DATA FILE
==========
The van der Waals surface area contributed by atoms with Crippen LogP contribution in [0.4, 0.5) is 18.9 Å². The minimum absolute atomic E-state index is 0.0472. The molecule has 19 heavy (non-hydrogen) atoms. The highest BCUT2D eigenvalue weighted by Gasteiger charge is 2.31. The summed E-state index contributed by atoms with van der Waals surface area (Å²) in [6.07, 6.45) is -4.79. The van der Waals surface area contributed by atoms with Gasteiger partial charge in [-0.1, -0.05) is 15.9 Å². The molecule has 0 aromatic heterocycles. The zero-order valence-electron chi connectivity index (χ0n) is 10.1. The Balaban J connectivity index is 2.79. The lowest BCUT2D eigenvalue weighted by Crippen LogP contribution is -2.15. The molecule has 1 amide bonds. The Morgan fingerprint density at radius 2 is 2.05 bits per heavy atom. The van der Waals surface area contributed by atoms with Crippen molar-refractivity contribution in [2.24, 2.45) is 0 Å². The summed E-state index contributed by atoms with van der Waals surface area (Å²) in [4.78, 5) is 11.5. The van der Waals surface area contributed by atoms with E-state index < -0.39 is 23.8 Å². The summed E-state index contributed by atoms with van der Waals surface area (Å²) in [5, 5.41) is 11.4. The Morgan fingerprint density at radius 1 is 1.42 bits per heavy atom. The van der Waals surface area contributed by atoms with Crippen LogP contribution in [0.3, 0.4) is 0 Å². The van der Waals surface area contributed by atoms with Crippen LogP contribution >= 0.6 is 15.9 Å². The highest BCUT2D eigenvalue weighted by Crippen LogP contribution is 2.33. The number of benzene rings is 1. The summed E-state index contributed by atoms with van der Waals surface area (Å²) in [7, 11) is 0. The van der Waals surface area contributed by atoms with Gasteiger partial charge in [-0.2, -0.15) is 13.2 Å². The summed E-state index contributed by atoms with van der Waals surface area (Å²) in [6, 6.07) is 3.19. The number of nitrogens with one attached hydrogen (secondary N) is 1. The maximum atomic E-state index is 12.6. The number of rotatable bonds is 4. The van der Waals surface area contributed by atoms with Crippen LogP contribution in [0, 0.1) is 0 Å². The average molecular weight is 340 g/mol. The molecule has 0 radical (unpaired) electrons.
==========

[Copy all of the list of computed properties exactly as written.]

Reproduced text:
The van der Waals surface area contributed by atoms with Crippen LogP contribution in [0.4, 0.5) is 18.9 Å². The minimum absolute atomic E-state index is 0.0472. The molecule has 19 heavy (non-hydrogen) atoms. The highest BCUT2D eigenvalue weighted by Gasteiger charge is 2.31. The summed E-state index contributed by atoms with van der Waals surface area (Å²) in [6.07, 6.45) is -4.79. The van der Waals surface area contributed by atoms with Gasteiger partial charge in [-0.1, -0.05) is 15.9 Å². The molecule has 0 aromatic heterocycles. The zero-order valence-electron chi connectivity index (χ0n) is 10.1. The Balaban J connectivity index is 2.79. The lowest BCUT2D eigenvalue weighted by Crippen LogP contribution is -2.15. The molecule has 1 amide bonds. The Morgan fingerprint density at radius 2 is 2.05 bits per heavy atom. The van der Waals surface area contributed by atoms with Crippen molar-refractivity contribution in [2.24, 2.45) is 0 Å². The summed E-state index contributed by atoms with van der Waals surface area (Å²) in [4.78, 5) is 11.5. The van der Waals surface area contributed by atoms with E-state index < -0.39 is 23.8 Å². The summed E-state index contributed by atoms with van der Waals surface area (Å²) in [5, 5.41) is 11.4. The Morgan fingerprint density at radius 1 is 1.42 bits per heavy atom. The van der Waals surface area contributed by atoms with Crippen LogP contribution in [0.3, 0.4) is 0 Å². The van der Waals surface area contributed by atoms with Crippen LogP contribution >= 0.6 is 15.9 Å². The highest BCUT2D eigenvalue weighted by Crippen LogP contribution is 2.33. The number of benzene rings is 1. The summed E-state index contributed by atoms with van der Waals surface area (Å²) in [7, 11) is 0. The van der Waals surface area contributed by atoms with Gasteiger partial charge in [-0.2, -0.15) is 13.2 Å². The summed E-state index contributed by atoms with van der Waals surface area (Å²) in [6, 6.07) is 3.19. The number of nitrogens with one attached hydrogen (secondary N) is 1. The maximum atomic E-state index is 12.6. The number of rotatable bonds is 4. The van der Waals surface area contributed by atoms with Crippen LogP contribution in [0, 0.1) is 0 Å². The average molecular weight is 340 g/mol. The molecule has 0 radical (unpaired) electrons.